The Stranger

Main Ideas

Key Facts

Main Ideas Key Facts

full title  The Stranger or L’étranger

author  Albert Camus

type of work  Novel

genre  Existential novel; crime drama

language  French

time and place written  Early 1940s, France

date of first publication  1942

publisher  Librairie Gallimard, France

narrator  In Part One, Meursault narrates the events of the story almost as they happen. In Part Two, he narrates the events of his trial from jail, then moves into a more immediate narration in Chapter 5.

point of view  Meursault narrates in the first person and limits his account to his own thoughts and perceptions. His description of the other characters is entirely subjective—that is, he does not attempt to portray them in a neutral light or to understand their thoughts and feelings.

tone  Detached, sober, plain, at times subtly ironic

tense  Shifts between immediate past (or real-time narration) and more distant past, with occasional instances where Meursault speaks in the present tense.

setting (time)  Slightly before World War II

setting (place)  Algeria

protagonist  Meursault

major conflict  After committing murder, Meursault struggles against society’s attempts to manufacture and impose rational explanations for his attitudes and actions. This struggle is embodied by Meursault’s battle with the legal system that prosecutes him.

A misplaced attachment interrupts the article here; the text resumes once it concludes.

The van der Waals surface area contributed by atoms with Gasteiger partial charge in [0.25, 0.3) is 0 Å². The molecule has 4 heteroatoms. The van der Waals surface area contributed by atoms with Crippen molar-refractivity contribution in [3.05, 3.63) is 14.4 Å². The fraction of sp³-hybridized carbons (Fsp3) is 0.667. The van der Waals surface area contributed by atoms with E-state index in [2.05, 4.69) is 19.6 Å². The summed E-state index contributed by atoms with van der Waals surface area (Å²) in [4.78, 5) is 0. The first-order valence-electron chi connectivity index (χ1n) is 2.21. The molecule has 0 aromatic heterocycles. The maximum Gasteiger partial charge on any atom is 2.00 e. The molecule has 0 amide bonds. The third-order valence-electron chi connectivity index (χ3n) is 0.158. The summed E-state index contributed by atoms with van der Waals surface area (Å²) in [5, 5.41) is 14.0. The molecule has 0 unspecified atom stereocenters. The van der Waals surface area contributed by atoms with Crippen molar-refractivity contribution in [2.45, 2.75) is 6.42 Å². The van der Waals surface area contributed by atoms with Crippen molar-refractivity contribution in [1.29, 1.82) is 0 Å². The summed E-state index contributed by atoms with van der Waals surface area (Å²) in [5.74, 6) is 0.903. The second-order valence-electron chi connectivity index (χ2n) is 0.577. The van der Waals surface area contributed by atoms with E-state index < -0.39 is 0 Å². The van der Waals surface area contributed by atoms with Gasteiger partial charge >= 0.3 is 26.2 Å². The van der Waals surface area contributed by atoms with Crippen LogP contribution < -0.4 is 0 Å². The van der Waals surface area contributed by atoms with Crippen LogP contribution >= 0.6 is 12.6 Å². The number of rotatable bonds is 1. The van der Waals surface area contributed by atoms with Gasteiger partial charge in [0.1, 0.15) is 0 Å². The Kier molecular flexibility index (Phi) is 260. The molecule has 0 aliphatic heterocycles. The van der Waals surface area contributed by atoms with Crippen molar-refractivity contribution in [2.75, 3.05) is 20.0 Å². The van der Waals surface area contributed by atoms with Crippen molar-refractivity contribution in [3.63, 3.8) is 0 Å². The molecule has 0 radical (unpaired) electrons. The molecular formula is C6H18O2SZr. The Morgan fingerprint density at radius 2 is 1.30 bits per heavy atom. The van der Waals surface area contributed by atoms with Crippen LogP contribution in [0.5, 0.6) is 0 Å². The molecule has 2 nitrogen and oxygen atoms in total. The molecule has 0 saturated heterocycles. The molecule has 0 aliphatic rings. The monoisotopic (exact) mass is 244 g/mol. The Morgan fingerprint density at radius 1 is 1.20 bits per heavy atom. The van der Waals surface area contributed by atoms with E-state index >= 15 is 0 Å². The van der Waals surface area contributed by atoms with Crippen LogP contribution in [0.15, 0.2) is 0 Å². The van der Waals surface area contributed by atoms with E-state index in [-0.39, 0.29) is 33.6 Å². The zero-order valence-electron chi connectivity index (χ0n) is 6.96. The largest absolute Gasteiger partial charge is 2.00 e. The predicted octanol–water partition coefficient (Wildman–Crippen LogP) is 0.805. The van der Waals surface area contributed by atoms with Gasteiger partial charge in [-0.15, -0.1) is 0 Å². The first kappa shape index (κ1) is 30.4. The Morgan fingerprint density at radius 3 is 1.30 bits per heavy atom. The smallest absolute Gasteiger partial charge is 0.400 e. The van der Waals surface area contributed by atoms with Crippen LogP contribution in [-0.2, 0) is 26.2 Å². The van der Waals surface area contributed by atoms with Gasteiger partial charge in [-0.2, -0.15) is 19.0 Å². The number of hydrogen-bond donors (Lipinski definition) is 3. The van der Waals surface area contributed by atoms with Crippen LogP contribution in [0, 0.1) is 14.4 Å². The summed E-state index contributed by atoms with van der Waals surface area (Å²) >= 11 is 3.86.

rising action  Meursault relationship with Marie, his involvement in Raymond’s affairs, his trip to Masson’s beach house, and his taking of Raymond’s gun are the choices Meursault makes that lead up to his killing of the Arab.

climax  Meursault shoots a man, known as “the Arab,” for no apparent reason.

falling action  Meursault is arrested for murder, jailed, tried in court, and sentenced to death. He then has an epiphany about “the gentle indifference of the world” after arguing with the chaplain about God’s existence.

themes  The irrationality of the universe; the meaninglessness of human life; the importance of the physical world

motifs  Decay and death; watching and observation

symbols  The courtroom; the crucifix

foreshadowing  Madame Meursault’s friends watching Meursault foreshadows the jury’s watching him in judgment.